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Stanford e-Tottori: Reflections

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Opening ceremony for the fourth-year course offering of Stanford e-Tottori
Opening ceremony for 2019 Stanford e-Tottori, courtesy Takuya Fukushima, Officer Director of the English Education Advancement Office, Tottori Prefectural Board of Education

Stanford e-Tottori is a distance-learning course sponsored by the Tottori Prefectural Board of Education and the Stanford Program on International and Cross-Cultural Education (SPICE) at Stanford University. Tottori Governor Shinji Hirai and Superintendent Hitoshi Yamamoto of the Tottori Prefectural Board of Education were instrumental in its establishment. Offered for the first time in 2016, Stanford e-Tottori presents a creative and innovative approach to teaching Japanese high school students about U.S. society and culture. Stanford e-Tottori Instructor Jonas Edman recently wrote these reflections on his work with students in Tottori.


While visiting Tottori Prefecture during the summer, I came to realize that Tottori, which once seemed like a distant and isolated place in my mind, has become a central part of my life’s neighborhood. In early August, I attended the closing ceremony for the third-year course offering of Stanford e-Tottori. On the same day, I attended the opening ceremony for the fourth-year course offering of Stanford e-Tottori. During the ceremonies, student representatives from several high schools in Tottori—Seishokaichi High School, Tottori Nishi High School, and Yonago Higashi High School—offered very meaningful messages. While listening to them, I felt so fortunate to be living in a time when technology affords me the opportunity to work in real time with students on the other side of the Pacific.

We are now in the midst of the fourth-year course offering, and I am already noticing significant growth in the English abilities and critical thinking skills of my 30 students. We have discussed topics ranging from studying at universities in the United States to the popularity of Japanese manga (comics or graphic novels) in the United States. My colleagues Rylan Sekiguchi and Naomi Funahashi led a very engaging discussion on studying at universities in the United States, and my students shared thoughts on what they perceive to be similarities and differences in studying at universities in Japan. The discussion of manga led to feelings of pride among my students, having come to realize the prevalence of Japanese manga in the United States. Tottori is very famous for its manga artists.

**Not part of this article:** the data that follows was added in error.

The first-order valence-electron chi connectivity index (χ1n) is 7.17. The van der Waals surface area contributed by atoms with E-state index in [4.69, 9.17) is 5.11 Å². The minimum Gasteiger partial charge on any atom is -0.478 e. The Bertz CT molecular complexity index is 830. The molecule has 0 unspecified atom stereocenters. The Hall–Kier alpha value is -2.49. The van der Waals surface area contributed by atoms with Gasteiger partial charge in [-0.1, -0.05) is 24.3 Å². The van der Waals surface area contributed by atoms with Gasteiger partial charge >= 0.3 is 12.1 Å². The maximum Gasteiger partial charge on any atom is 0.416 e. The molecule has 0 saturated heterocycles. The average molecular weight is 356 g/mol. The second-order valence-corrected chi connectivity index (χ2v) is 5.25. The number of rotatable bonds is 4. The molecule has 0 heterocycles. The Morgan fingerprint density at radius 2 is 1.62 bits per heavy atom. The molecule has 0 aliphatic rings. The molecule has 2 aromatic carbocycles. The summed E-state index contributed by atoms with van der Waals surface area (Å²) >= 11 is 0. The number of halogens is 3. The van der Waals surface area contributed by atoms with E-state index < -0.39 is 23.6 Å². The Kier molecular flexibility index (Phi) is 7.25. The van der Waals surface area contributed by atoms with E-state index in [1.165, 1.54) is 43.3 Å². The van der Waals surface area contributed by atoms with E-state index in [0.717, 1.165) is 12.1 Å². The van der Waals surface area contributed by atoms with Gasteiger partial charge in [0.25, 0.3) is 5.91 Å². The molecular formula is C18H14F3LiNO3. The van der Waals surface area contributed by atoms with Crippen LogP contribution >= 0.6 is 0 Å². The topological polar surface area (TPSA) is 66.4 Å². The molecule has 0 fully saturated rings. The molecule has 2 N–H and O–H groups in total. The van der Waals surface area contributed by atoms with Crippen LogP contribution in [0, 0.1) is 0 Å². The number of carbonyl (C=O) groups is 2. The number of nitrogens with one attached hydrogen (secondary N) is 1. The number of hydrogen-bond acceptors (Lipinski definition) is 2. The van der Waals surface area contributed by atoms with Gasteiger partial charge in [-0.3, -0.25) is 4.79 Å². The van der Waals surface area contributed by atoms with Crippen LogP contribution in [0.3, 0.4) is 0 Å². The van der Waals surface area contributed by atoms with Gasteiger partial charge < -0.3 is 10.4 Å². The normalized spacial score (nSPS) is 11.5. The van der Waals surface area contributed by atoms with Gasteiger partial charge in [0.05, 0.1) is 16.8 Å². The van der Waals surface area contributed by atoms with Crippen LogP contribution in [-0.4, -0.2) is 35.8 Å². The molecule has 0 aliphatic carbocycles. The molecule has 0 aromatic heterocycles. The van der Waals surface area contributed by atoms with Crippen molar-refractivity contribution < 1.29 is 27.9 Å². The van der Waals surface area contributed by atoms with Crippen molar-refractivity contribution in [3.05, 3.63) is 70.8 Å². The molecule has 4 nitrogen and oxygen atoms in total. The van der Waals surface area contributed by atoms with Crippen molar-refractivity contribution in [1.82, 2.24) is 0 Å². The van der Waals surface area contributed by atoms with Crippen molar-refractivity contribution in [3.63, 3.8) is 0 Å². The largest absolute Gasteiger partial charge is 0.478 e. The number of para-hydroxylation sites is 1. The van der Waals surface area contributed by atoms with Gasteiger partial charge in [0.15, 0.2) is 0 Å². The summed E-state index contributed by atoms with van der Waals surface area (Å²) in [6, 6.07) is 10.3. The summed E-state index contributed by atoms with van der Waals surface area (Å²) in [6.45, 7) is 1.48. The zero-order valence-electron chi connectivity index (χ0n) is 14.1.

Whenever I work with my students in online classes from Stanford on topics like manga, I feel like I have been transported back to Tottori as I see the 30 familiar faces of students whom I first met in Tottori. This inevitably prompts me to reflect upon several key observations that I have made during my several visits to Tottori. First, while traveling in Tottori, one can almost feel that Tottori is the least populated prefecture in Japan. Perhaps correlated with this fact is how I have always been struck by the attention the students receive from their teachers. This infectious dedication to educating the next generation of leaders has had a ripple effect across the Pacific to us at SPICE and my guest speakers for Stanford e-Tottori. For example, Silicon Valley entrepreneur Takeshi Homma, who hails from Tottori, puts his heart and soul into his talk on “Entrepreneurship and Silicon Valley” each year. Second, Tottori is known for its nature and agriculture, and the importance of preserving the environment seems foremost on people’s minds. This is a global mindset that I wish others in the United States and Japan would share. Our online class on the environment has always prompted spirited discussions. Third, since I spent 16 years of my youth in Tokyo, I cannot help but notice the slower pace of life in Tottori. Magically, the slower pace helps me to take notice of each valuable moment that I spend with my students not only in person but virtually as well. Topics like aging and population decline are ones that have drawn interest and critical attention not only in Tottori but across Japan.

In closing, I would like to especially thank Takuya Fukushima, Office Director of the English Education Advancement Office, and Tomoya Minohara, Teachers’ Consultant, Tottori Prefectural Board of Education, for their unwavering support of Stanford e-Tottori and for bringing Tottori into my life’s neighborhood.


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